Any React developer will agree that 2019 was the year of that hooks took the library by storm. Luckily for us, the ReasonRect library makes it possible to hooks within the context of a ReasonML application.
In this lesson we will take a test drive of the
useReducer hook within a ReasonML application. By the end, we'll have learned how to define our actions using variants, use records to shape our state, and more!
Instructor: [00:04] OK, so tap our page. We're just going to create a state type, and this is going to hold the properties of our state. We're declaring count to be an integer, and then increment(value) is also going to be an integer. Once I have that, make sure I get the semicolon there.
[00:31] Now, the next thing I'll do is create an action type, which, as you might assume, is going to hold the actions that our reducer is going to respond to. We'll have click here, and then our second one will be update increment(value) and then lastly just add increment(value).
[01:07] Now that we have our state record and action variant lined up, we're going to initiate our state in dispatch inside of this tuple, and we're going to set it equal to useReducer.
[01:29] UseReducer is going to take a reducer function, and just like any reducer, we're going to pass in state and then action. From that, we'll return a switch statement that responds to the actions defined above in our variant.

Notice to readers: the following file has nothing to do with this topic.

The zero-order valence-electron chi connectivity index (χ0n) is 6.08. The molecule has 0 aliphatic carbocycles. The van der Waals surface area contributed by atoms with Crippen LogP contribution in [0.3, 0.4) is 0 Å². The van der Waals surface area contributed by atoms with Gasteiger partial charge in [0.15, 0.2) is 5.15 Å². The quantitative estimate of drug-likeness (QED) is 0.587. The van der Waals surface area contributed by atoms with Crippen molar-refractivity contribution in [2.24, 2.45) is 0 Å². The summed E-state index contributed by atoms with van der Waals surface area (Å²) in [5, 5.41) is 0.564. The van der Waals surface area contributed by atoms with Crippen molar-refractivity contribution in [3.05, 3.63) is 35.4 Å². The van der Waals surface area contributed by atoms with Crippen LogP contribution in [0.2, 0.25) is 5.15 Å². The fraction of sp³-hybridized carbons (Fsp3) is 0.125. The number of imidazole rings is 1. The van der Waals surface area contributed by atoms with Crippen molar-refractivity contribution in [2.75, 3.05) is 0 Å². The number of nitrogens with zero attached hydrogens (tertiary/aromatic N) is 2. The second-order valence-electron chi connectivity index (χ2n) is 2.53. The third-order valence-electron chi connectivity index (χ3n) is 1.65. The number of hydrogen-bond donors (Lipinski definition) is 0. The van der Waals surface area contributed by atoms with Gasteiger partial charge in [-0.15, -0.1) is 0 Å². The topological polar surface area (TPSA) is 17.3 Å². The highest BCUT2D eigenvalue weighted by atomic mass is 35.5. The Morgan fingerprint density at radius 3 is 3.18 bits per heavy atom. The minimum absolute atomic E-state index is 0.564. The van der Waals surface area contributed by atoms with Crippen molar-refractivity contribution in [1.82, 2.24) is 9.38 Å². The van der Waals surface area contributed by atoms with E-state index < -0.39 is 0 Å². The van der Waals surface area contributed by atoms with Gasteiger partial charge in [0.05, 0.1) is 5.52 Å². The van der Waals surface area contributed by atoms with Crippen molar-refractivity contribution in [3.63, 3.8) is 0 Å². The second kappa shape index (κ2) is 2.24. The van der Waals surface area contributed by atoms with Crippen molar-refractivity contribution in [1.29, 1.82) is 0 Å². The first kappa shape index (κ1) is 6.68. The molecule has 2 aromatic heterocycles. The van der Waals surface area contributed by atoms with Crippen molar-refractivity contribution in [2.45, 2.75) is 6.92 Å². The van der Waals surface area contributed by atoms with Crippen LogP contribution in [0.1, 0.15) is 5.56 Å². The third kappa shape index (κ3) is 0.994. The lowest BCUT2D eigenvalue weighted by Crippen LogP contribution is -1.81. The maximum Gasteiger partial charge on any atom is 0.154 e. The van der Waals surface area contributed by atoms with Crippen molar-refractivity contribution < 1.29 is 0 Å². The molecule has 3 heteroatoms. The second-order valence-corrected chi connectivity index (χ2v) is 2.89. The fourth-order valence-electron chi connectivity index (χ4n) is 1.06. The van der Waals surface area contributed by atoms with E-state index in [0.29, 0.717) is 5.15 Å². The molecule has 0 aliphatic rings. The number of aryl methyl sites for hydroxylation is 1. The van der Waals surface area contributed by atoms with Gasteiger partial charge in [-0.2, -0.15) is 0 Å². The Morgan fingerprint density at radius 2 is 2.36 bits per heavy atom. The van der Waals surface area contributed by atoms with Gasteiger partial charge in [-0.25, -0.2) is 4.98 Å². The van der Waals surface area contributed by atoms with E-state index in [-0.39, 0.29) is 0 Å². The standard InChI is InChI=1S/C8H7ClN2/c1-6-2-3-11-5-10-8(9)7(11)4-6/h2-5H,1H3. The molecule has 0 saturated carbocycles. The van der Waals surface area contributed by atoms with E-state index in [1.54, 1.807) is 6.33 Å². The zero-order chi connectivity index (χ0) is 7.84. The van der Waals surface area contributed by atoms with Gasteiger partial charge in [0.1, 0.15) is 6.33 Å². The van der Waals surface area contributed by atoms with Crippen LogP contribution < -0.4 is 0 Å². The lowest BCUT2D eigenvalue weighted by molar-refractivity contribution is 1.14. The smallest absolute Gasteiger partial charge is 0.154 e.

[01:59] The second argument to useReducer is the initial state. We're just going to set that to 0for count and increment(value) will also be zero.
[02:12] Inside of our switch statement, we're going to handle all these cases. For click, we just want to return the state and then we want our count property to be incremented by one.
[02:28] I almost see that we haven't covered all of our variant cases, so we better get to that.
[02:37] Here again, update increment(value), passing the state again using the spread operator. Then doing the same thing as count and just adding one to its value.
[02:57] Add increment(value) is going to wrap this up. From this, we're just going to set the count equal to the current count plus the current increment(value) within our state, and we'll finish it off by just resetting increment(value) back down to zero.
[03:25] Now that our logic's all good, I'm going to first remove this hard-coded value and passing state.count.
[03:40] Then the next thing we'll do is just display the increment(value) inside of that button. If we refresh, we see that we have a zero, which is correct since we're on our default state.
[03:56] The last thing we need to do is add some onclick props to our buttons, and since we won't be using the argument onclick, we're going to use an underscore. We're just going to return our dispatch function with the name of each variant constructor that we want to fire off.
[04:19] So first, we use click. Then next, we're going to pass an update increment(value), and then the last one would do is just add increment(value).
[04:41] Now, everything's looking pretty good. If we refresh, let's test it out. Here our clicker is working as expected, let's hammer that increment(value). If my math is correct, everything is working fine.